We’ve all tucked into an expensive, yet incredibly delicious Maggie Beer ice cream before, and there is no doubt we have all had our share of smashed avocado with a flat white in one of Melbourne and Sydney’s many respected cafes. Well, an investment in Long Table may offer a chance to profit from these trends.
Long Table has been around for some time, but is only just coming into its own as a ‘House of Brands’. The company is well known for being the 48% owners of the Maggie Beer brand, and recently agreed to purchase the remaining 52% for just $10m as it seeks to ramp up its sales growth. Long Table also owns a number of little- known, but growing brands including Saint David Dairy, which is a micro-dairy based in Fitzroy, Melbourne, and Paris Creek Farms, a bio-dynamic, organic dairy in South Australia. Through these acquisitions and business lines the company has delivered a near fully vertically integrated business model.
Leading the charge is Laura McBain, who left her lucrative position as CEO of Bellamy’s Australia, the infant formula producer, to run this fledgling company. Laura is well connected to the Tasmanian agricultural scene and the fact that someone of her experience and stature, not to mention the pay cut, would join a small company like Long Table, bodes well for the future.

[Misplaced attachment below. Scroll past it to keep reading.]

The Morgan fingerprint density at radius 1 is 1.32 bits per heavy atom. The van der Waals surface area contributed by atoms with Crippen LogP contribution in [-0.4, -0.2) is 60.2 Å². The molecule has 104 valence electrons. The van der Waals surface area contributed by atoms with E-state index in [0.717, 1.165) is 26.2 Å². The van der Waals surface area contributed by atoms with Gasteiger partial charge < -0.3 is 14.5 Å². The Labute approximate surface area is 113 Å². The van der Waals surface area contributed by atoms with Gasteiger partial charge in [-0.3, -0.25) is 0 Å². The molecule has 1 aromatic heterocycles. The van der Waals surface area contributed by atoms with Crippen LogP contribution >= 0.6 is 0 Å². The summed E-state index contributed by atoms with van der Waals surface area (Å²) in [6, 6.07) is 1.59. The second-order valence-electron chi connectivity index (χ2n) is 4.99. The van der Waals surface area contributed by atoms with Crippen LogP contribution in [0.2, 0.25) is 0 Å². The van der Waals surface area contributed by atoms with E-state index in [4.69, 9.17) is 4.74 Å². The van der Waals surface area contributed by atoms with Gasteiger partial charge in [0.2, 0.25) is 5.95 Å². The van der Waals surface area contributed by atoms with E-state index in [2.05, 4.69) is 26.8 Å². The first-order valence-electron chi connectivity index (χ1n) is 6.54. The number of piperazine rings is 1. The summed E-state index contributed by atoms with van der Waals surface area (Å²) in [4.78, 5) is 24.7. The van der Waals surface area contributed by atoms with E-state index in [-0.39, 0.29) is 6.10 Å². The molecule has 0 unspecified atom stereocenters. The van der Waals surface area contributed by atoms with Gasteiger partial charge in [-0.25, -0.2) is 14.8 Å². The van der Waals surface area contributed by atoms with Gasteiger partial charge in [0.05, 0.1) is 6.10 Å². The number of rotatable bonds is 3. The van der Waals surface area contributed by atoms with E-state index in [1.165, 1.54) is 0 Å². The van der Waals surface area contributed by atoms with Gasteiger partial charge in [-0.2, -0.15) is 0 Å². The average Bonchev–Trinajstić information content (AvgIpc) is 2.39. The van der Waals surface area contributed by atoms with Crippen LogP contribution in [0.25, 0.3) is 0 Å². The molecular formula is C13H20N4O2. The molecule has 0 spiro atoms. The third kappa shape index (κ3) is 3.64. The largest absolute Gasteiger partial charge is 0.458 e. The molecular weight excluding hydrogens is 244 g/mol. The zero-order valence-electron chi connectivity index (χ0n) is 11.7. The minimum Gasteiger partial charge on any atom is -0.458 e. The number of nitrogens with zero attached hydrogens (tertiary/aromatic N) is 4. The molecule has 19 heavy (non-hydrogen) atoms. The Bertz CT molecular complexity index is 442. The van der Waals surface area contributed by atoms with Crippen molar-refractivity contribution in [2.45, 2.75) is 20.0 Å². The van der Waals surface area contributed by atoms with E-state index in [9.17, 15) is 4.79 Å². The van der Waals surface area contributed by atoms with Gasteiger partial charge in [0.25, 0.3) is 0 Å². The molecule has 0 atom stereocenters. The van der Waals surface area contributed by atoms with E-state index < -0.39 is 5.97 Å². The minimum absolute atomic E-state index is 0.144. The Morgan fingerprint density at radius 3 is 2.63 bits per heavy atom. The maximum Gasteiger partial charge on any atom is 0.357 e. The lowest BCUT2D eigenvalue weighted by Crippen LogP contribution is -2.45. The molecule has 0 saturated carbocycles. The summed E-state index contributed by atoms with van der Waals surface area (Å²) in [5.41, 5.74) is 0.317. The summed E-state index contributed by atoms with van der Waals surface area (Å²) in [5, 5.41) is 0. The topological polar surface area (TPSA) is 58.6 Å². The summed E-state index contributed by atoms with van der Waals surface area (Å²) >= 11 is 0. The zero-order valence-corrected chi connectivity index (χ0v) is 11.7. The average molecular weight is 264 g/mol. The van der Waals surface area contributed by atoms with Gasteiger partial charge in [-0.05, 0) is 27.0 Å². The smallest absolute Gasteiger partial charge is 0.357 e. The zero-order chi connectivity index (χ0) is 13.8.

As with Webster’s, the company is coming to the end of a period of transition after it appears too little attention was placed on the efficient operation and distribution of the Maggie Beer brand. Maggie Beer’s long-established career offers Long Table the ability to leverage off the respect she has in the public and industry, and the high quality synonymous with her name. The Maggie Beer brand spans various products, focused around home entertainment, including pate’s, pastes, jams, ice cream, and more recently cheese. Interestingly, Maggie’s recent book, a ‘Recipe for Life’, offers recipes that can help reduce the risk of dementia, and are likely to form part of an eat-at-home line to be offered by Long Table in the future.